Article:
Most people are looking forward to some time off this Christmas. Racing stable staff are no different but, as always, the horses come first.
They’ll be out of bed on Christmas morning while Santa is still doing his rounds and won’t be able to tuck into their turkey until they’ve satisfied the needs of all the horses.
For three days racing shuts down but that’s the calm before the storm as Boxing Day is the busiest day of the year with no less than eight meetings.
Sarah Peacock, head of travelling for Cotswolds‐based trainer Tom George, is one of thousands of dedicated racing staff preparing for the festive period. Earlier this year she made it to the final three in the Rider/Groom category of the Godolphin Stud and Stable Staff Awards.
For next year’s awards she has made the shortlist in the Dedication category. If her festive routine is anything to go by, it’s fully justified. Here, Sarah runs us through what it’s like to work in a racing yard over Christmas.
“It’s handy for us to have three days without racing. I’ve got the hairdressers booked on the 23rd because I know there’s no racing and I won’t be away all day.“
“Tom’s really good on the lead up to Christmas as he organises it that everyone has an extra afternoon off so we can go Christmas shopping.”
“On Christmas Eve morning Tom lays on mince pies, sausage rolls and drinks. Most of us enter into the spirit ‐ it’s always a really nice, jovial atmosphere.”
“Some people might wear Christmas jumpers others might put tinsel around the bridles. I’ve got a light‐up Christmas tree in the lorry and an elf on the shelf, who’s wearing a facemask. Some of us bring in extra treats for the horses, like carrots or polos.”
“Tom lets the staff with kids have Christmas Day off ‐ the rest of us are there in the morning. I live on the yard so I’m up at 5am to feed the horses with my dogs running around causing havoc. I’ve got a whippet called Chester and Tom’s old racing greyhound Banjo.”
“We’ll then start normal yard duties at around 6.30am. I’ll probably muck out one or two depending on staff levels and we’ll be giving the horses hay and changing their water.”
“The jockeys come in too – Johnny Burke, Ciaran Gethings and our conditional Tom Doggrell – and we’d ride out all our runners for Boxing Day and those running the day after. All the other horses go on the horse walkers – they can’t just stay in their stables.”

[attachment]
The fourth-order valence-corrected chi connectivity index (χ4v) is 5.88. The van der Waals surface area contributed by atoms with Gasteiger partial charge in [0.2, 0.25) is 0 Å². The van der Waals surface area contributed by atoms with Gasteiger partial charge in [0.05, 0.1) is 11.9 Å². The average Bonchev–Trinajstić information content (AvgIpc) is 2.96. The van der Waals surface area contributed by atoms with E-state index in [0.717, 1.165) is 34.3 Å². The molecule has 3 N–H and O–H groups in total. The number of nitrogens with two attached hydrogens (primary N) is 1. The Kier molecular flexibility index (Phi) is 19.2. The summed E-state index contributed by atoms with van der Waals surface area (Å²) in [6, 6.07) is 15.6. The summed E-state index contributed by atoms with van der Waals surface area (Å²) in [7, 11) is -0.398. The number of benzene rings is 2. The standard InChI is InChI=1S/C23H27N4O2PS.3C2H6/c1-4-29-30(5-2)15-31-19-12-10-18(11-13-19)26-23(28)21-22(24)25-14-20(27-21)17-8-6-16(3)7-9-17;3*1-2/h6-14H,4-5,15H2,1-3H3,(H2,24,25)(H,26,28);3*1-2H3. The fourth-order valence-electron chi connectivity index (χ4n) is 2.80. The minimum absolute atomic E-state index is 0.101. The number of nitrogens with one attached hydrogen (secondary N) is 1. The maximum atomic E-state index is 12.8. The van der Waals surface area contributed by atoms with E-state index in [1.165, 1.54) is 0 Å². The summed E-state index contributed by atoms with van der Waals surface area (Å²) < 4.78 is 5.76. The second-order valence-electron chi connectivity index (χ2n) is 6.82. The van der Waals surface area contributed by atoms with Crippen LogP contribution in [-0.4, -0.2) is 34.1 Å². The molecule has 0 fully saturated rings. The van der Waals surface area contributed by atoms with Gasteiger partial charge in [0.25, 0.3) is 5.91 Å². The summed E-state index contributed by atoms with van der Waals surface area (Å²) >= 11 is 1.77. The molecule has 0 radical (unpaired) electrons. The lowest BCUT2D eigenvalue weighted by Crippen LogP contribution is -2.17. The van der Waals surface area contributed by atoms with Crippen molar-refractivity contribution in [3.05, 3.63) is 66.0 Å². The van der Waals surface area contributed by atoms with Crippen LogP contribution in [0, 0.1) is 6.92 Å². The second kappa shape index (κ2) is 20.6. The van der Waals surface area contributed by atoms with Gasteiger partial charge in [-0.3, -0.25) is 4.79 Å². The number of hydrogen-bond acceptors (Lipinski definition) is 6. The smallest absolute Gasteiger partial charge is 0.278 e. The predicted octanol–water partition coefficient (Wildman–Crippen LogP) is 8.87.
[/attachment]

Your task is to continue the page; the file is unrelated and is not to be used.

“For one day only it’s a bit different to our usual routine when we ride out five lots. It’s normally two lots each on Christmas morning and, to be fair, riding out on Christmas Day is really, really nice. It’s better than being stuck in watching the telly.”
“Everyone works as hard as they can because we all want to get everything done. We all pull together every day of the year but even more so at Christmas as we want to get the work done to the highest standard but as quick as we can.”
“On normal days the horses get their second feed at about 12.30 but on Christmas day they’ll get their lunch a bit earlier so we can all enjoy ours.”
“I’ve also been looking after an orphan calf from Tom’s pedigree Dexter herd so I’ll give Lexi her milk during the morning. She’s only four months old and is a real darling.”
“Then there’s the cats. Tom’s son Archie brought a cat with him when he came home from university for Christmas and she was having kittens. I came back from racing at Exeter the other day and she’d had four tabby kittens.”
“They are adorable so I’m raising kittens in the racing tack room as well now. It’s not just the horses I’m looking after. On Christmas morning, we try to get finished by about 10.30am and then I’ll drive home to my mum’s in Shropshire to have lunch with her.”
“We split ourselves in two for evening stables. Those that aren’t going away anywhere come back to look after the horses’ needs in the evening.”
“Having the Boxing Day entries come out on the 23rd is a massive advantage to me. It means I’ve got Christmas Eve to do my racing tack, preparing the paddock sheets, colours and everything else, so it’s all ready to go when I come in on Boxing Day morning.”
“It means I don’t have to go in the racing tack room on Christmas Day and I can then stay at my Mum’s as long as I like. “I’ve been to Kempton on Boxing Day for the last four or five years.”
“There’s always a good atmosphere in the yard when you’ve got a few runners, especially when they’re at the big meetings. So you’ve got the atmosphere of Christmas, the atmosphere of having runners on Boxing Day and all the excitement that goes with it.”
“All we need then is a bit of luck and a few winners.”